NYC to mandate vaccine or weekly testing for healthcare workers; NYS has not created a similar requirement

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NEW YORK, NY – MARCH 24: Doctors test hospital staff with flu-like symptoms for coronavirus (COVID-19) in set-up tents to triage possible COVID-19 patients outside before they enter the main Emergency department area at St. Barnabas hospital in the Bronx on March 24, 2020 in New York City. New York City has about a third of the nation’s confirmed coronavirus cases, making it the center of the outbreak in the United States. (Photo by Misha Friedman/Getty Images)

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(WETM/AP) – New York City will require workers in city-run hospitals and health clinics to either get vaccinated or get tested weekly under a policy announced Wednesday to battle a rise in COVID-19 cases fueled by the highly contagious delta variant. In Upstate New York, no mandate has been made at this point and local healthcare experts say increasing testing may be a positive moving forward.

“It might depend upon how the rest of the summer goes in terms of how our numbers are in relation to any increase,” Darlene Smith, Steuben County Health Director, said. “Testing is not a bad practice to institute and just to try to pick up some of those many you know unexpected or unknown positive cases.”

What is the situation in New York City?

Publicly employed nurses, doctors, social workers, custodians, and registrars will be covered under the order from New York City Health Commissioner Dr. Dave Chokshi. Mayor Bill de Blasio said he is not applying the same requirement just yet to teachers, police officers, and other city employees. But the effort dovetails into the city’s intense focus on vaccinations amid a slowdown in doses and an increase in delta variant infections.

“Because of the delta variant, increasingly the choice is between infection or vaccination. And that can mean the difference between life and death,” Chokshi said at a briefing with de Blasio.

The number of vaccine doses being given out daily in the city has dropped to less than 18,000, down from a peak of more than 100,000 in early April. About 65% of all adults are fully vaccinated, but the inoculation rate is around 25% among Black adults under age 45. About 45% of the workforce in the city’s public hospital system is Black.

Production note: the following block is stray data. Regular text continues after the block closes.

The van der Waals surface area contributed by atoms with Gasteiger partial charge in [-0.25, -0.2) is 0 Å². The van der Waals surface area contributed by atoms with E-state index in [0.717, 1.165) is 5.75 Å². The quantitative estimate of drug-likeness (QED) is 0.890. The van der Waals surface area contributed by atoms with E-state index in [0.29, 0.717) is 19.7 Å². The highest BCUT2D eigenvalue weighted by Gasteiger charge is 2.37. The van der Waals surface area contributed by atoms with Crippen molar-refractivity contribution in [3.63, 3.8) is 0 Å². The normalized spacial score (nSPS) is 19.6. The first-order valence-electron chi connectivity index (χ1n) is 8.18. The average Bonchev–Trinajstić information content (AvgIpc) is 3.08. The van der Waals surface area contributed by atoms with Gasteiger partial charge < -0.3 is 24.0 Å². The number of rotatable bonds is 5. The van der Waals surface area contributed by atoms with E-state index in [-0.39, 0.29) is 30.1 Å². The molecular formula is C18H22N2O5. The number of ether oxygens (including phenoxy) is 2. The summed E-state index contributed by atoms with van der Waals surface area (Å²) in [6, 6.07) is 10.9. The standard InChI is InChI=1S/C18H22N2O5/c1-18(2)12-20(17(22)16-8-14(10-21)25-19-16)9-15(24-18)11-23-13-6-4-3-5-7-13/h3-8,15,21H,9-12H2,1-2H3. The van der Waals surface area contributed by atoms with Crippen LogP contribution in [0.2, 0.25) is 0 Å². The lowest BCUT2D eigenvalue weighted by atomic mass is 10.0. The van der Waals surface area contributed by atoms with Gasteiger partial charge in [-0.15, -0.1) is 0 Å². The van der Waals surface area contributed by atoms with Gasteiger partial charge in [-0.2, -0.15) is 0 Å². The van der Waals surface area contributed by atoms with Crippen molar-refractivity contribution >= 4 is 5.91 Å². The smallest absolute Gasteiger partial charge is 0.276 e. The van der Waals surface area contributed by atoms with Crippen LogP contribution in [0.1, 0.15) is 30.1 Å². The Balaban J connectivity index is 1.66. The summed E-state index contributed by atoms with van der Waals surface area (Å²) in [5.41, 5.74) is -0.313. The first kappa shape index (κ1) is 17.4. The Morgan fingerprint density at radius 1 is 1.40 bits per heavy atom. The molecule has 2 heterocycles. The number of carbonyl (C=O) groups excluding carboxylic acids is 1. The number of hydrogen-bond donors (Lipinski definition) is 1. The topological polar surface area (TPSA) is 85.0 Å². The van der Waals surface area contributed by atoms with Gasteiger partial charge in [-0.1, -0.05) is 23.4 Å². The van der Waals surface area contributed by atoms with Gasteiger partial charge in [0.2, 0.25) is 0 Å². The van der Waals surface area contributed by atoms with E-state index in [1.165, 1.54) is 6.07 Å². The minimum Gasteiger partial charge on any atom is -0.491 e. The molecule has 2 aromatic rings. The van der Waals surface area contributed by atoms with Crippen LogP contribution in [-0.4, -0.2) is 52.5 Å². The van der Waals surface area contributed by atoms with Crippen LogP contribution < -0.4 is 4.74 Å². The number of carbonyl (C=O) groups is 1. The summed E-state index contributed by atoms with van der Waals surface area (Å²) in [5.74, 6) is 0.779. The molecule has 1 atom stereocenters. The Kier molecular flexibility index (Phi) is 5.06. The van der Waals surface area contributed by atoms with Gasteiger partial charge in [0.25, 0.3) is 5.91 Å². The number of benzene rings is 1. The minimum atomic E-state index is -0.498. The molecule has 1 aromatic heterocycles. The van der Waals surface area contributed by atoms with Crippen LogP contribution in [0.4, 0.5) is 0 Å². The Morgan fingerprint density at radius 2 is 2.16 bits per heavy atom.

Meanwhile, caseloads have been rising in the city for weeks and health officials say the variant makes up about 7 in 10 cases they sequence.

De Blasio said the weekly testing rule could encourage more health care workers to get vaccinated.

The order, effective Aug. 2, will cover the roughly 42,000 people who work in the city’s public hospital system, which includes 11 hospitals as well as nursing homes and clinics. The policy also will cover some employees of the city’s Health Department.

San Francisco last month announced a more dramatic step of requiring city workers to be vaccinated against the coronavirus when a vaccine receives full federal approval.

De Blasio did not rule out expanding the vaccinate-or-test requirement to other city workers. And he said he hoped public and private health systems nationwide would emulate the city’s policy.

The New York-Presbyterian hospital system in June announced that it will require its 48,000 employees to be vaccinated unless they have a valid exemption.

“This is the first step in fighting back,” de Blasio said. “Everyone can do this now and everyone should do this now to save lives.”

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